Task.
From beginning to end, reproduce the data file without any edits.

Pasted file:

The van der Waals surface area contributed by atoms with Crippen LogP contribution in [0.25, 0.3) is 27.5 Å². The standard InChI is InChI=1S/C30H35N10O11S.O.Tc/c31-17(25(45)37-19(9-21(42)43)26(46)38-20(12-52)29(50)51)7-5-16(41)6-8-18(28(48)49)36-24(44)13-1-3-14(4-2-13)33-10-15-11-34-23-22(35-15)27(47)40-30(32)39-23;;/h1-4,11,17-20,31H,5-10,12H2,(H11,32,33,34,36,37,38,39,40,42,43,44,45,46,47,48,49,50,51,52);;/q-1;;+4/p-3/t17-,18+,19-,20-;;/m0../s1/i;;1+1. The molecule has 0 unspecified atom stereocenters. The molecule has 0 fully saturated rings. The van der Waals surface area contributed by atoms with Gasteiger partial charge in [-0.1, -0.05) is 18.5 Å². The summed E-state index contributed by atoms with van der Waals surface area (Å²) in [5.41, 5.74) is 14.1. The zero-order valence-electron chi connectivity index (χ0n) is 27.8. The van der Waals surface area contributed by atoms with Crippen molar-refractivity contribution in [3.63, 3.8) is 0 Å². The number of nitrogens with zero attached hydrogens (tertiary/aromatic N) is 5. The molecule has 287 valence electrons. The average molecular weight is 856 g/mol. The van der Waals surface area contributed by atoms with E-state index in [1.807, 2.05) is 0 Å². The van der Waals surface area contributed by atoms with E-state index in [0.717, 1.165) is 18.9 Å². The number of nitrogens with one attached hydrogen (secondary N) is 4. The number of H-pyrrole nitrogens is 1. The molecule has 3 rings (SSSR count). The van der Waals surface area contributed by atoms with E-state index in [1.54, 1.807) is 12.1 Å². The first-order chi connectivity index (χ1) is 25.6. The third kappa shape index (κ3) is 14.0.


The van der Waals surface area contributed by atoms with Crippen LogP contribution in [0.25, 0.3) is 27.5 Å². The standard InChI is InChI=1S/C30H35N10O11S.O.Tc/c31-17(25(45)37-19(9-21(42)43)26(46)38-20(12-52)29(50)51)7-5-16(41)6-8-18(28(48)49)36-24(44)13-1-3-14(4-2-13)33-10-15-11-34-23-22(35-15)27(47)40-30(32)39-23;;/h1-4,11,17-20,31H,5-10,12H2,(H11,32,33,34,36,37,38,39,40,42,43,44,45,46,47,48,49,50,51,52);;/q-1;;+4/p-3/t17-,18+,19-,20-;;/m0../s1/i;;1+1. The molecule has 0 unspecified atom stereocenters. The molecule has 0 fully saturated rings. The van der Waals surface area contributed by atoms with Gasteiger partial charge in [-0.1, -0.05) is 18.5 Å². The summed E-state index contributed by atoms with van der Waals surface area (Å²) in [5.41, 5.74) is 14.1. The zero-order valence-electron chi connectivity index (χ0n) is 27.8. The van der Waals surface area contributed by atoms with Crippen molar-refractivity contribution in [3.63, 3.8) is 0 Å². The number of nitrogens with zero attached hydrogens (tertiary/aromatic N) is 5. The molecule has 287 valence electrons. The average molecular weight is 856 g/mol. The van der Waals surface area contributed by atoms with E-state index in [1.807, 2.05) is 0 Å². The van der Waals surface area contributed by atoms with E-state index in [0.717, 1.165) is 18.9 Å². The number of nitrogens with one attached hydrogen (secondary N) is 4. The number of H-pyrrole nitrogens is 1. The molecule has 3 rings (SSSR count). The van der Waals surface area contributed by atoms with E-state index in [1.54, 1.807) is 12.1 Å². The first-order chi connectivity index (χ1) is 25.6. The third kappa shape index (κ3) is 14.0.